Just Process This Situation Analysis on North Korea
Most of you may have seen the report on CNN yesterday in which a North Korean Ambassador said that the “Supreme Leader” promised a nuclear weapons test just over the Pacific Ocean (detonating a nuclear bomb above the ocean similar to H-Bomb tests conducted in the 1940’s/1950’s). But there’s more:
o US and South Korean Officials were aboard the most forward deployed aircraft carrier USS Ronald Reagan and issued a message to North Korea (according to DefenseOne): “…Gen. Jeong Kyeong-doo, chairman of the Joint Chiefs of Staff (JCS) for the South Korean Military said that “amid an unprecedentedly grave security situation, the deployment of USS Ronald Reagan and its carrier strike group to the Korean Peninsula and their joint exercise with South Korea is part of the increased deployment of U.S. strategic assets here. It must have been a strong warning to North Korea.”
o “That carrier is one of now three American flattops in the U.S. Navy’s 7th Fleet AOR — home to 36 countries in the Asia-Pacific, including Japan and the Korean peninsula. The USS Ronald Reagan (CVN-76) is the Navy’s forward-deployed carrier for the 7th Fleet. But now it will be joined by the USS Theodore Roosevelt (CVN-71) coming from the east, as the USS Nimitz (CVN-68) enters from the west.” – DefenseOne
o In the wake of ending joint exercises, the USS Ronald Reagan has sailed back out of a South Korean port. It is permanent dock is located in Yokosuka, Japan.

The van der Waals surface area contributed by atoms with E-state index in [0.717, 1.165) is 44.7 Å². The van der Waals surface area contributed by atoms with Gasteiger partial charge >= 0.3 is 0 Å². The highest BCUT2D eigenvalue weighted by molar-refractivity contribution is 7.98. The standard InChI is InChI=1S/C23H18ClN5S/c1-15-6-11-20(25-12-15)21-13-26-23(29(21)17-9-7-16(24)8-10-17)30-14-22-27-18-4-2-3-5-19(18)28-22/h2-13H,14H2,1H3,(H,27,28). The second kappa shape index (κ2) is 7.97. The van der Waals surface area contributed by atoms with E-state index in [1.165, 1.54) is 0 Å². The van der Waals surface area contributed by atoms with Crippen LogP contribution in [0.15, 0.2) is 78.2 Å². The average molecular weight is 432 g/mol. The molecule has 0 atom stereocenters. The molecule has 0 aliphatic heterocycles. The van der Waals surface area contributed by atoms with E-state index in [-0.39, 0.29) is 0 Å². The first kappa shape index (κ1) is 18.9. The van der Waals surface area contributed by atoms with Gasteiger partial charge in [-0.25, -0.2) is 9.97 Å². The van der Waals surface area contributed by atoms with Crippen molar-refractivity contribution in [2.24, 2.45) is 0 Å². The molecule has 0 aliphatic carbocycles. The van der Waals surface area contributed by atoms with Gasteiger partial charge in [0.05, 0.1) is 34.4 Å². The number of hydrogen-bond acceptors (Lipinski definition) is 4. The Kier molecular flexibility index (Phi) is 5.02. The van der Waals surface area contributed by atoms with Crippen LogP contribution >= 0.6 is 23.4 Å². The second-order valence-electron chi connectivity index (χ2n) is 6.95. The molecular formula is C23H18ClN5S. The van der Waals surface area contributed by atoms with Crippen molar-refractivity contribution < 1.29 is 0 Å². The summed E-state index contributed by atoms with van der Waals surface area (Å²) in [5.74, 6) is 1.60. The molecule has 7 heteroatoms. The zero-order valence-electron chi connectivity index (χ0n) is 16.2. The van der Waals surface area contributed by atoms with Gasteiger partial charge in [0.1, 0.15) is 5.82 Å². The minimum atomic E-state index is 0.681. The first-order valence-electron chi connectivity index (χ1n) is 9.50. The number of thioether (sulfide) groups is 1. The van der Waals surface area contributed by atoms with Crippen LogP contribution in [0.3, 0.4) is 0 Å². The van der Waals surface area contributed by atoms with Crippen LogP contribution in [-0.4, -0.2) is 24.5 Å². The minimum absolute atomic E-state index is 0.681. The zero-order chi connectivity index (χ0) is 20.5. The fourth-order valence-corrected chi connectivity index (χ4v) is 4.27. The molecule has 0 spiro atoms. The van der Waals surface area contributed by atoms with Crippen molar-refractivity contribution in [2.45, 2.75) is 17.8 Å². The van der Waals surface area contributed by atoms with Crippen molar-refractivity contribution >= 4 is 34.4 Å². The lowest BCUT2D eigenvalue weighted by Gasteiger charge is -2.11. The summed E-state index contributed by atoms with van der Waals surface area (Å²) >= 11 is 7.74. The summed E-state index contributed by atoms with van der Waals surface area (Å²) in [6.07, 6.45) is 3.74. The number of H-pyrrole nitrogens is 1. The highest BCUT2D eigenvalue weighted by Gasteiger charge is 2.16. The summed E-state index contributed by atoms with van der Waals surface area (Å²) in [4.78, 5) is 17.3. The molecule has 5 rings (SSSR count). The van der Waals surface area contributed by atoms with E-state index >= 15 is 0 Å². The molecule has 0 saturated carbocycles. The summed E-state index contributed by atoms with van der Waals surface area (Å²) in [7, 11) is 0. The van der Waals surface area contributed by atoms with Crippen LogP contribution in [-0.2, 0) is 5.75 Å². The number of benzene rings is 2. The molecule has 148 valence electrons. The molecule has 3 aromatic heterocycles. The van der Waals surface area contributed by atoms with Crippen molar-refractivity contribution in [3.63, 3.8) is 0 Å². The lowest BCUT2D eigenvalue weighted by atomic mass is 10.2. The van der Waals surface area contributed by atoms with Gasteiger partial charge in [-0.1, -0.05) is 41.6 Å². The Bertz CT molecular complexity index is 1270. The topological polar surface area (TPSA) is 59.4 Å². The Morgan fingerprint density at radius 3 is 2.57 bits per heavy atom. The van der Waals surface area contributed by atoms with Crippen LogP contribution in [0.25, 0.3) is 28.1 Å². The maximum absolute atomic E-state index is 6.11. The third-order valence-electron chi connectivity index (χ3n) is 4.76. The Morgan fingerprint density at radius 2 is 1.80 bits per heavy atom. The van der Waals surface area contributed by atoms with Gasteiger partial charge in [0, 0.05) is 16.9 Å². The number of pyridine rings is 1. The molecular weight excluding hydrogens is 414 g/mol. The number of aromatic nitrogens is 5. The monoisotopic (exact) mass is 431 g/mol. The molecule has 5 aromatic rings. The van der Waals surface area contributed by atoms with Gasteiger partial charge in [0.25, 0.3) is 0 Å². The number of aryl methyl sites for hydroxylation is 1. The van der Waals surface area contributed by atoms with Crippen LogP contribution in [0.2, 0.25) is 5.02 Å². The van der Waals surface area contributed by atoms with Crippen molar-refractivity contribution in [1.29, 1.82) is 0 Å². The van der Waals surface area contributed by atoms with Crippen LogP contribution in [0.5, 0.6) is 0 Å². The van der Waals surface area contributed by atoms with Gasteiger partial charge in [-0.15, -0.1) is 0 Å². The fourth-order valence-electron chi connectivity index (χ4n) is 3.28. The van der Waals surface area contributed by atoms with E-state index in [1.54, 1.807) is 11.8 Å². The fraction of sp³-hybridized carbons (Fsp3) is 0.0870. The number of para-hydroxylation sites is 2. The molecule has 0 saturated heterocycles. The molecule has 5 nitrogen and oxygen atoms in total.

o “The Navy announced Tuesday that the Nimitz entered the 7th Fleet’s area after more than two months of airstrikes against ISIS in Iraq and Syria. The USS Theodore Roosevelt entered the western Pacific after departing its homeport of San Diego in early October. From the West Pacific, it will move on to the Persian Gulf.” – Fox
o Note: The US military constantly moves strategic assets around the globe for a variety of reasons, and not always because of the need to build up military force to get ready for some type of action. One of the reasons for moving assets, and a reason that is very humanistic, is that our Navy crews need to be rotated, for many reasons.
· Just like rotating job training, geographic regions give military personnel different challenges. Topography, communications with allies, weather, etc. can be drastically different. Having crews that are well trained in a variety of environments is not only smart, it’s necessary. So, deployments could be for training and familiarization purposes.
· Secondly, troops need time at home with their families. They need to be in areas where they can easily get to families, have shore leave, etc.
· Third, the stress of being on full alert at all times can wear on leadership teams, let alone the troops aboard a ship. Rotating them into areas where they can temporarily “stand down” is important.
So, when we aren’t in a war situation or when war is not inevitable, ships will rotate out of a theater to give crews breaks or differentiate their training / preparedness.
Sometimes, when a carrier group or battle group is being redeployed, they wait until their replacement groups arrive on-scene (especially in a hostile region) before sailing for their next destination to ensure that a deterrent force is always in place. And, the overlap is significant – it can be weeks if not months before groups take over the forward-deployed position.
So, one description for why there are three carrier groups in the region at this time is simply that they are rotating. We typically have two, and one is on site due to overlap. It sounds like the USS Theodore Roosevelt will return to the Persian Gulf – but currently sits alongside the other two carrier groups while the rotation process is completed.
The timing of this rotation with comments made by North Korea concerning an above-ground nuclear test are interesting; and one may indeed have helped create the other.
But, the reality of the situation may not mean that we are preparing for war… but will always be prepared to defend and fight when and wherever necessary.